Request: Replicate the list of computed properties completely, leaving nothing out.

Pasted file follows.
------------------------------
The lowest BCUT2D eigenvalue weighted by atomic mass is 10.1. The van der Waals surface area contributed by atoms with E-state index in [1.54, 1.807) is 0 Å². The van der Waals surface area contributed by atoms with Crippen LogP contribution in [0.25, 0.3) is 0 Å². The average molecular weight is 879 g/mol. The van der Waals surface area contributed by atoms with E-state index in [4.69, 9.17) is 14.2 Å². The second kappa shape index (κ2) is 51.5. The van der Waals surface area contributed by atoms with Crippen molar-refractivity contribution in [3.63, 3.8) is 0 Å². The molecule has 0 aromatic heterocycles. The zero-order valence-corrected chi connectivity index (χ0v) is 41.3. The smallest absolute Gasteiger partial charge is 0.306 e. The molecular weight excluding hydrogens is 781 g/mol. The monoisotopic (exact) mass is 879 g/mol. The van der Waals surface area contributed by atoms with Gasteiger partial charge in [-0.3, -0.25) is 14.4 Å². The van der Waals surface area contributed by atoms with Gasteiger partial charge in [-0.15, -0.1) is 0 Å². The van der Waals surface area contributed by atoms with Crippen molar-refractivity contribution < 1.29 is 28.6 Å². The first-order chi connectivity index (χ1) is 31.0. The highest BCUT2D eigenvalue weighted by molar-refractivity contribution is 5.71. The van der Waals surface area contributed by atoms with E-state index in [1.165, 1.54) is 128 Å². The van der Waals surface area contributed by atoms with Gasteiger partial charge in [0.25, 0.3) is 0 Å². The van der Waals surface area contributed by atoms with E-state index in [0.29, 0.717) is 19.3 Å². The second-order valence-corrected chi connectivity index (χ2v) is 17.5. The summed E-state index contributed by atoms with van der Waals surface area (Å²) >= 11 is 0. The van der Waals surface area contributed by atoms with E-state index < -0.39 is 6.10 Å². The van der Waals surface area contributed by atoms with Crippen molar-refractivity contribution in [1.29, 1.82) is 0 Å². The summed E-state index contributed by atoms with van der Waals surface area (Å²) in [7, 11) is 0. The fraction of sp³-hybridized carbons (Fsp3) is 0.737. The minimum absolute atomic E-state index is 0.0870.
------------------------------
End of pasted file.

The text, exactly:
The lowest BCUT2D eigenvalue weighted by atomic mass is 10.1. The van der Waals surface area contributed by atoms with E-state index in [1.54, 1.807) is 0 Å². The van der Waals surface area contributed by atoms with Crippen LogP contribution in [0.25, 0.3) is 0 Å². The average molecular weight is 879 g/mol. The van der Waals surface area contributed by atoms with E-state index in [4.69, 9.17) is 14.2 Å². The second kappa shape index (κ2) is 51.5. The van der Waals surface area contributed by atoms with Crippen molar-refractivity contribution in [3.63, 3.8) is 0 Å². The molecule has 0 aromatic heterocycles. The zero-order valence-corrected chi connectivity index (χ0v) is 41.3. The smallest absolute Gasteiger partial charge is 0.306 e. The molecular weight excluding hydrogens is 781 g/mol. The monoisotopic (exact) mass is 879 g/mol. The van der Waals surface area contributed by atoms with Gasteiger partial charge in [-0.3, -0.25) is 14.4 Å². The van der Waals surface area contributed by atoms with Gasteiger partial charge in [-0.15, -0.1) is 0 Å². The van der Waals surface area contributed by atoms with Crippen molar-refractivity contribution < 1.29 is 28.6 Å². The first-order chi connectivity index (χ1) is 31.0. The highest BCUT2D eigenvalue weighted by molar-refractivity contribution is 5.71. The van der Waals surface area contributed by atoms with E-state index in [1.165, 1.54) is 128 Å². The van der Waals surface area contributed by atoms with Gasteiger partial charge in [0.25, 0.3) is 0 Å². The van der Waals surface area contributed by atoms with E-state index in [0.29, 0.717) is 19.3 Å². The second-order valence-corrected chi connectivity index (χ2v) is 17.5. The summed E-state index contributed by atoms with van der Waals surface area (Å²) >= 11 is 0. The van der Waals surface area contributed by atoms with E-state index < -0.39 is 6.10 Å². The van der Waals surface area contributed by atoms with Crippen molar-refractivity contribution in [1.29, 1.82) is 0 Å². The summed E-state index contributed by atoms with van der Waals surface area (Å²) in [7, 11) is 0. The fraction of sp³-hybridized carbons (Fsp3) is 0.737. The minimum absolute atomic E-state index is 0.0870.